REVIEW: The Theory of Everything

1 12 2014

‘Tis the season when phenomenal performances occur in decently passable films, and “The Theory of Everything” has arrived to fit that bill.   The movie is little more than a stage for a stunning physical transformation by Eddie Redmayne and a formidable emotional turn by Felicity Jones.  Their work shines particularly brightly because the film does not present anything else nearly as remarkable as them.  And actually, this hardly proves bothersome.

Director James Marsh and writer Anthony McCarten certainly provide admirable mood and story, respectively, to bring Jane and Stephen Hawking’s life and love to the screen.  They manage to pull off “The Theory of Everything” as a two-hander, giving both characters roughly proportionate screen time and development.  Normally, this kind of tale makes the woman subordinate to the man, reducing her to little more than a support system for her partner.  (Ahem, “The King’s Speech.”)

Granted, this was not too daunting of a task given that the source material is a book by Jane not solely about his illness and ingenuity but about their life together.  McCarten wisely keeps her story a central component of the film.  She is more than just the opposite that attracts him once, marries him, and then sits quietly on the sidelines as he acquires his own goals.  Jane is a person with flaws and ambitions in her own right, and by allowing her struggles equal credence, “The Theory of Everything” gives her both agency and weight in the overarching narrative.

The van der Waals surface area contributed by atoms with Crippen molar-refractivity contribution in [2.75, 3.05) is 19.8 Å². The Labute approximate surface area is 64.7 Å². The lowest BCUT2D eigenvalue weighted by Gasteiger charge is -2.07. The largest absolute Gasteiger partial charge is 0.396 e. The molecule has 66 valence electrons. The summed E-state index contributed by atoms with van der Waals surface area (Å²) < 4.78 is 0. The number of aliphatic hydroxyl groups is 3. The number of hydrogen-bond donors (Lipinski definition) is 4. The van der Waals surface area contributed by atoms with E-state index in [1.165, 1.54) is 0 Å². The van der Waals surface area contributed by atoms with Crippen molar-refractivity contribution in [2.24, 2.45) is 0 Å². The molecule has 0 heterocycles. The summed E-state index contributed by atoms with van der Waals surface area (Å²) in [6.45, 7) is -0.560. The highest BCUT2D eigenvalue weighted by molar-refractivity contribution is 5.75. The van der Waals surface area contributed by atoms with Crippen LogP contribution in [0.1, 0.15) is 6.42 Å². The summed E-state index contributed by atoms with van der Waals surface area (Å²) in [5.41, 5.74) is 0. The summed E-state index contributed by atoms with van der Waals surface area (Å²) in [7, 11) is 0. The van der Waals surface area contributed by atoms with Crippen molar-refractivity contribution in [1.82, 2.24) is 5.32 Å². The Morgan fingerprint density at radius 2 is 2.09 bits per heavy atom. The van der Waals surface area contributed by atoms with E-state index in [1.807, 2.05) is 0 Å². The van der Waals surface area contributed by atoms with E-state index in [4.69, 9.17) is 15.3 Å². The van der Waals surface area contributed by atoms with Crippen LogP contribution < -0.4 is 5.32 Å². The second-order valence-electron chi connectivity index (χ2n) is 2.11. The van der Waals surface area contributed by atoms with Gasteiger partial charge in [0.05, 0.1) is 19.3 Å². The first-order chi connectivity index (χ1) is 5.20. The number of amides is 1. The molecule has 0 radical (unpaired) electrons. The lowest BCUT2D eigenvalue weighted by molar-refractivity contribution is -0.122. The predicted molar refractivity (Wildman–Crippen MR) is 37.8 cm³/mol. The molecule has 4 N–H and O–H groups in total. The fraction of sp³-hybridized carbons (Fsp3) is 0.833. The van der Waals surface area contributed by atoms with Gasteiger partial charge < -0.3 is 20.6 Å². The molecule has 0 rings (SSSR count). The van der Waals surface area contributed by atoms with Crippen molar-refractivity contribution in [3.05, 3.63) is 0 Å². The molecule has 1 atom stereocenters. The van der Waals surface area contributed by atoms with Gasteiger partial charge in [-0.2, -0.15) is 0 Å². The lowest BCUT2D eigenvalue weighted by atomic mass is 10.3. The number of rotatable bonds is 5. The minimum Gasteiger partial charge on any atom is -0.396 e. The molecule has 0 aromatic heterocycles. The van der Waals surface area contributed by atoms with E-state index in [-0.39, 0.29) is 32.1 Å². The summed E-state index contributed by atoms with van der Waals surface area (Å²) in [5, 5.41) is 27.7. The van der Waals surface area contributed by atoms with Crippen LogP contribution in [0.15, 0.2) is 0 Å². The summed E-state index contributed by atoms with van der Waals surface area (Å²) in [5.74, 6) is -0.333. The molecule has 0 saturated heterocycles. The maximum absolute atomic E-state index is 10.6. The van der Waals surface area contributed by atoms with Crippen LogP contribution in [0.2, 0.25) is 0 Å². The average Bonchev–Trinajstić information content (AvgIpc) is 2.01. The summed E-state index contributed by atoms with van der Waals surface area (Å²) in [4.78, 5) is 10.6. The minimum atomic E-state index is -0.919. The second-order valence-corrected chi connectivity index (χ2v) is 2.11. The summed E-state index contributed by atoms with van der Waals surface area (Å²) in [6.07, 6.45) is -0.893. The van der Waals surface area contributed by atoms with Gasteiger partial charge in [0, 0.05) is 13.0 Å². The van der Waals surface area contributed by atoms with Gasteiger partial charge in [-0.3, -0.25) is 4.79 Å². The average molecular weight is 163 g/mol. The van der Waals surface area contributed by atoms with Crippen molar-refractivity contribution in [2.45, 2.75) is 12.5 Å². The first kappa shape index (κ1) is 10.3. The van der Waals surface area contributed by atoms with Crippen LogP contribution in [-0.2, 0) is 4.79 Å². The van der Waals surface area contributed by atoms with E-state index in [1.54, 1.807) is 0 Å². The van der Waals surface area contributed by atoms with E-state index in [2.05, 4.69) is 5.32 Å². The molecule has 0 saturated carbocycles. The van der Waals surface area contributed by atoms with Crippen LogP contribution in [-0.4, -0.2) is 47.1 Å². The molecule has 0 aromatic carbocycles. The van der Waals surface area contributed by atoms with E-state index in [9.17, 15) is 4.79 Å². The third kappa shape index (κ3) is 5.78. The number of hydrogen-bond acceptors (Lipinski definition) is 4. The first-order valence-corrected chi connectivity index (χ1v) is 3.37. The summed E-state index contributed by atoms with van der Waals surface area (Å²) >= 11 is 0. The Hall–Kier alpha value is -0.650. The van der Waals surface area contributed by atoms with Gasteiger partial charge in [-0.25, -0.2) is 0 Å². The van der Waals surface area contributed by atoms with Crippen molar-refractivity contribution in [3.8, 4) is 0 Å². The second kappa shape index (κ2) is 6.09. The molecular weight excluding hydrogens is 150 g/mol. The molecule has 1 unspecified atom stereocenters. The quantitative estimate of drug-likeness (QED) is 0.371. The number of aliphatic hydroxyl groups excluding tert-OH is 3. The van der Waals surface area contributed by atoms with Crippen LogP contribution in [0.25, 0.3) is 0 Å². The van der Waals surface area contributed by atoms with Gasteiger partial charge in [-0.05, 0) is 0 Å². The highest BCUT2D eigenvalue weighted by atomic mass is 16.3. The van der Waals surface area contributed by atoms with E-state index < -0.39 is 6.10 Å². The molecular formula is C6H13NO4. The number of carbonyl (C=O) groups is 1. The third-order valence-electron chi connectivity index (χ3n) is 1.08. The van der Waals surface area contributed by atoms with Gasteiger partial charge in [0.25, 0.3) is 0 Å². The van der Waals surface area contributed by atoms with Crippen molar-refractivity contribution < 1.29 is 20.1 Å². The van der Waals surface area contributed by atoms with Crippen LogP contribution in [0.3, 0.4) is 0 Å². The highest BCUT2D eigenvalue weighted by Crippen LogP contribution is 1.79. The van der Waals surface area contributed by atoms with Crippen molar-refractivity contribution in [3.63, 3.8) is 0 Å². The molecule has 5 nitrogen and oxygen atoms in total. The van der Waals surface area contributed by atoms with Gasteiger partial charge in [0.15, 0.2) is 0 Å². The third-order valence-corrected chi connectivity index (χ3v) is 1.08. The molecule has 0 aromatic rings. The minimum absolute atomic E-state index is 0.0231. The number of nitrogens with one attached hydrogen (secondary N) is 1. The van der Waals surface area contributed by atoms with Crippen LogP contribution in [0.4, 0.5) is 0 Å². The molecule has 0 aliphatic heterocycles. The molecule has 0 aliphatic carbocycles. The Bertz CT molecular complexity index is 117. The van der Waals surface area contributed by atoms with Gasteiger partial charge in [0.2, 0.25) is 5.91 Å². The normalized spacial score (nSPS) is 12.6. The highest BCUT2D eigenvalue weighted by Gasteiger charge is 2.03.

As Stephen pursues his equation to encompass relativity and quantum mechanics, Jane is putting in the labor to achieve her own theory of everything.  She wants to serve as a wife and mother as well as attain her Ph.D. in Spanish medieval poetry.  She seeks not only to give love but also to receive it, and the latter becomes a source of compelling tension when Steven’s condition deteriorates to critical levels.  Jones shines in these later scenes, illustrating Jane’s good-hearted attempts to maintain a cheery caretaker’s facade.  Behind it all, though, Jane clearly yearns for the kinds of affection which her husband can no longer supply.

Eddie Redmayne Theory of Everything

Concurrently, in what will surely be this year’s masterclass in physical acting, Eddie Redmayne slowly turns Stephen Hawking from a brilliantly bookish astronomy student into the cultural icon now known throughout the world.  As a motor-neuron disease gradually eats away his physical faculties, Redmayne ever so slightly adjusts the orientation and capability of his body with each passing scene.  Wondering what ability will disappear next almost becomes an odd source of fascination that propels “The Theory of Everything” forward.

Hawking’s corporal decomposition would mean very little, however, if it were not accompanied by a deeply humane component.  Redmayne is quite the on-screen charmer, and that side of him never disappears for a second in “The Theory of Everything.”  Though his body may fail him, Hawking’s brain, unaffected by the muscular affliction, definitely does not.  He can still craft everything from a witty quip to a postulation as to how he might disprove the “celestial dictator” of God.  Hawking’s mind is not just beautiful – it is of Teflon strength.

“The Theory of Everything” also offers a SparkNotes guide to the work of Stephen Hawking, which comes as somewhat of a surprise given the complicated nature of his studies.  Usually a biopic assumes the genius of its subject rather than explaining it, but this film does neither to account for the magic of Eddie Redmayne and Felicity Jones’ performances.  Their pathos is understood on an interpersonal level, and then it is strongly felt.  B2halfstars

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